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Acute intermittent porphyria presenting with posterior reversible encephalopathy syndrome (PRES) and abdominal pain
  1. Grace Swart1,2,
  2. Su San Lim1,
  3. Martin Jude1,3
  1. 1Neurology Department, Wagga Wagga Base Hospital, Wagga Wagga, Australia
  2. 2Neurology Department, St Vincent’s Hospital Sydney, Sydney, Australia
  3. 3Wagga Wagga Rural Clinical School, University of New South Wales, Wagga Wagga, Australia
  1. Correspondence to Dr Grace Swart, Neurology, Wagga Wagga Base Hospital, Wagga Wagga, NSW 2650, Australia; grace.lu{at}health.nsw.gov.au

Abstract

Acute intermittent porphyria is a rare genetic condition in which disrupted haem synthesis causes overproduction of porphyrin precursors. Occasionally, it is associated with posterior reversible encephalopathy syndrome (PRES), presenting with headache, confusion, seizures and visual disturbance. We describe a patient with acute intermittent porphyria who presented with seizures and PRES, and who had previous unexplained severe abdominal pain. Acute intermittent porphyria should be considered as a possible cause of PRES, especially in those with unexplained abdominal pain, since delays in its diagnosis can result in permanent complications.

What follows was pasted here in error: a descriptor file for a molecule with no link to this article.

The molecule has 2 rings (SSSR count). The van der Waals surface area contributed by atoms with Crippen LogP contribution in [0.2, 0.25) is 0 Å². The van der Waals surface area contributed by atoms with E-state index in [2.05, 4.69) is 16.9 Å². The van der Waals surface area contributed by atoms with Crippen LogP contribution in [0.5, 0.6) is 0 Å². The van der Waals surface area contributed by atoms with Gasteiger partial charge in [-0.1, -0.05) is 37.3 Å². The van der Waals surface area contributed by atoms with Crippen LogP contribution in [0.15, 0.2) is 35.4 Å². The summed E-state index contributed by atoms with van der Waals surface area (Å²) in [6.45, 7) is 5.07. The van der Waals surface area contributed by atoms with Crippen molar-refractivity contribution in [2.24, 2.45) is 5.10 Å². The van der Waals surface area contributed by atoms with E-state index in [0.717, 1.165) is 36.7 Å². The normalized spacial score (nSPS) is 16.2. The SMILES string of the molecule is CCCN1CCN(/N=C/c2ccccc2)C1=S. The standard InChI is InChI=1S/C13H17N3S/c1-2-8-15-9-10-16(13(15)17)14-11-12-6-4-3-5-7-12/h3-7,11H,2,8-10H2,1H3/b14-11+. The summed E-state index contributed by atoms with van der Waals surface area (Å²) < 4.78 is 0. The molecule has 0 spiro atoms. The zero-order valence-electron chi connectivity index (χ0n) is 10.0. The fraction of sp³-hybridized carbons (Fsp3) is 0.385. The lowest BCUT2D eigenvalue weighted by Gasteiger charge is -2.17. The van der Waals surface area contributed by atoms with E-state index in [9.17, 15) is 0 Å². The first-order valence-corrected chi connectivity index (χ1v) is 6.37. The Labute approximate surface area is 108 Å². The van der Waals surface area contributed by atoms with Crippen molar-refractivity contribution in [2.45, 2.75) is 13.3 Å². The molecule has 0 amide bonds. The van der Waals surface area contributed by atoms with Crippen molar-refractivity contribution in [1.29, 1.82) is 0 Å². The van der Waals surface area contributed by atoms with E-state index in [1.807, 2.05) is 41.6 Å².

• NEUROIMMUNOLOGY
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Footnotes

  • Contributors GS and SSL contributed to the writing of the first draft and obtained consent. MJ provided expertise in the reviewing of the report. All authors gave final approval for the version to be published and agree to be accountable for the accuracy of the article.

  • Funding The authors have not declared a specific grant for this research from any funding agency in the public, commercial or not-for-profit sectors.

  • Competing interests None declared.

  • Patient consent for publication Obtained.

  • Data sharing statement There are no unpublished data.

  • Provenance and peer review Not commissioned. Externally peer reviewed by Mike Badminton, Cardiff, UK.

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